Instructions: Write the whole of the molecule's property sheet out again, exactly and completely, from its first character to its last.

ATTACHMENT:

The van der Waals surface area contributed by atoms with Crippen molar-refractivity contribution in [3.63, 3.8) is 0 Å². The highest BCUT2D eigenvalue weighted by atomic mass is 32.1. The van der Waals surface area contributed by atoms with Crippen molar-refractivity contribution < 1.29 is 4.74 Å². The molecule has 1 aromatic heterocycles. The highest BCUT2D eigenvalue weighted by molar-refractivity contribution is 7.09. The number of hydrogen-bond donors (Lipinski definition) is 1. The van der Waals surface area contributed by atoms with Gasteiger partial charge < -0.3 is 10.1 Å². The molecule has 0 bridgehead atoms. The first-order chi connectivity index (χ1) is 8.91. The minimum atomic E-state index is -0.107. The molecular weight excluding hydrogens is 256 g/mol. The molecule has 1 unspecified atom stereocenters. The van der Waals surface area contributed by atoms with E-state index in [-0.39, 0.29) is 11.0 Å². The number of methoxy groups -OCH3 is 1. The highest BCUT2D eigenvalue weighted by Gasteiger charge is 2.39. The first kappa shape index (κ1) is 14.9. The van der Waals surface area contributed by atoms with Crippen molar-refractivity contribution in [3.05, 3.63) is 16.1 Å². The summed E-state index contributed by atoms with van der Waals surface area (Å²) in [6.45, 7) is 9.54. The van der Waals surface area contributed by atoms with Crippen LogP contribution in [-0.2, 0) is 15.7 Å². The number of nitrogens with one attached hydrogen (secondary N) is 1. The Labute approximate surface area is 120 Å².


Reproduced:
The van der Waals surface area contributed by atoms with Crippen molar-refractivity contribution in [3.63, 3.8) is 0 Å². The highest BCUT2D eigenvalue weighted by atomic mass is 32.1. The van der Waals surface area contributed by atoms with Crippen molar-refractivity contribution < 1.29 is 4.74 Å². The molecule has 1 aromatic heterocycles. The highest BCUT2D eigenvalue weighted by molar-refractivity contribution is 7.09. The number of hydrogen-bond donors (Lipinski definition) is 1. The van der Waals surface area contributed by atoms with Gasteiger partial charge < -0.3 is 10.1 Å². The molecule has 0 bridgehead atoms. The first-order chi connectivity index (χ1) is 8.91. The minimum atomic E-state index is -0.107. The molecular weight excluding hydrogens is 256 g/mol. The molecule has 1 unspecified atom stereocenters. The van der Waals surface area contributed by atoms with E-state index in [-0.39, 0.29) is 11.0 Å². The number of methoxy groups -OCH3 is 1. The highest BCUT2D eigenvalue weighted by Gasteiger charge is 2.39. The first kappa shape index (κ1) is 14.9. The van der Waals surface area contributed by atoms with Crippen molar-refractivity contribution in [3.05, 3.63) is 16.1 Å². The summed E-state index contributed by atoms with van der Waals surface area (Å²) in [6.45, 7) is 9.54. The van der Waals surface area contributed by atoms with Crippen LogP contribution in [-0.2, 0) is 15.7 Å². The number of nitrogens with one attached hydrogen (secondary N) is 1. The Labute approximate surface area is 120 Å².